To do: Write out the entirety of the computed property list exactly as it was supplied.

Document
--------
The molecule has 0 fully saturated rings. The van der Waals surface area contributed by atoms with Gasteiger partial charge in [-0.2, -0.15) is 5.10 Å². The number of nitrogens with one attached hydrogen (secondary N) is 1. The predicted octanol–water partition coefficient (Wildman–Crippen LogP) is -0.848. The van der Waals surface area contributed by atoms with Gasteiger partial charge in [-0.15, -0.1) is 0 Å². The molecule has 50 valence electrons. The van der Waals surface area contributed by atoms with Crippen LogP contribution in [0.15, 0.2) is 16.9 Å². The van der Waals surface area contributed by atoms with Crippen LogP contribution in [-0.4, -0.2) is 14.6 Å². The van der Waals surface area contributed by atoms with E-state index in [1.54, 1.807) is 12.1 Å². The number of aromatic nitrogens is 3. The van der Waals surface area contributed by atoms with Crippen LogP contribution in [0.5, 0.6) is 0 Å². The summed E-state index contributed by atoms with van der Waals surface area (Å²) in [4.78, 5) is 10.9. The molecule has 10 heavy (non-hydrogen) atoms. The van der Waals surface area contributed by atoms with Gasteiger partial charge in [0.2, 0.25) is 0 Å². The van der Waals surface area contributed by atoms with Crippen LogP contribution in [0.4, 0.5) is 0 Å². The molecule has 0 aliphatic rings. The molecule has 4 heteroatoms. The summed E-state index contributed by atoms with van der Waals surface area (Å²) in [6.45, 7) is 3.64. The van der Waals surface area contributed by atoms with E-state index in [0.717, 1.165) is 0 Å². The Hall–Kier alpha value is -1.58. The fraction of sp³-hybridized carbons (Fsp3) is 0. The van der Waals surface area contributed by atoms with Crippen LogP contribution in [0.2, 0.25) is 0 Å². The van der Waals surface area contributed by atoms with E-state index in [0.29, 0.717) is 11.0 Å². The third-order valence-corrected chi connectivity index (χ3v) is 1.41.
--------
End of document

The molecule has 0 fully saturated rings. The van der Waals surface area contributed by atoms with Gasteiger partial charge in [-0.2, -0.15) is 5.10 Å². The number of nitrogens with one attached hydrogen (secondary N) is 1. The predicted octanol–water partition coefficient (Wildman–Crippen LogP) is -0.848. The van der Waals surface area contributed by atoms with Gasteiger partial charge in [-0.15, -0.1) is 0 Å². The molecule has 50 valence electrons. The van der Waals surface area contributed by atoms with Crippen LogP contribution in [0.15, 0.2) is 16.9 Å². The van der Waals surface area contributed by atoms with Crippen LogP contribution in [-0.4, -0.2) is 14.6 Å². The van der Waals surface area contributed by atoms with E-state index in [1.54, 1.807) is 12.1 Å². The number of aromatic nitrogens is 3. The van der Waals surface area contributed by atoms with Crippen LogP contribution in [0.5, 0.6) is 0 Å². The summed E-state index contributed by atoms with van der Waals surface area (Å²) in [4.78, 5) is 10.9. The molecule has 10 heavy (non-hydrogen) atoms. The van der Waals surface area contributed by atoms with Gasteiger partial charge in [0.2, 0.25) is 0 Å². The van der Waals surface area contributed by atoms with Crippen LogP contribution in [0.4, 0.5) is 0 Å². The molecule has 0 aliphatic rings. The molecule has 4 heteroatoms. The summed E-state index contributed by atoms with van der Waals surface area (Å²) in [6.45, 7) is 3.64. The van der Waals surface area contributed by atoms with E-state index in [0.717, 1.165) is 0 Å². The Hall–Kier alpha value is -1.58. The fraction of sp³-hybridized carbons (Fsp3) is 0. The van der Waals surface area contributed by atoms with Crippen LogP contribution in [0.2, 0.25) is 0 Å². The van der Waals surface area contributed by atoms with E-state index in [0.29, 0.717) is 11.0 Å². The third-order valence-corrected chi connectivity index (χ3v) is 1.41.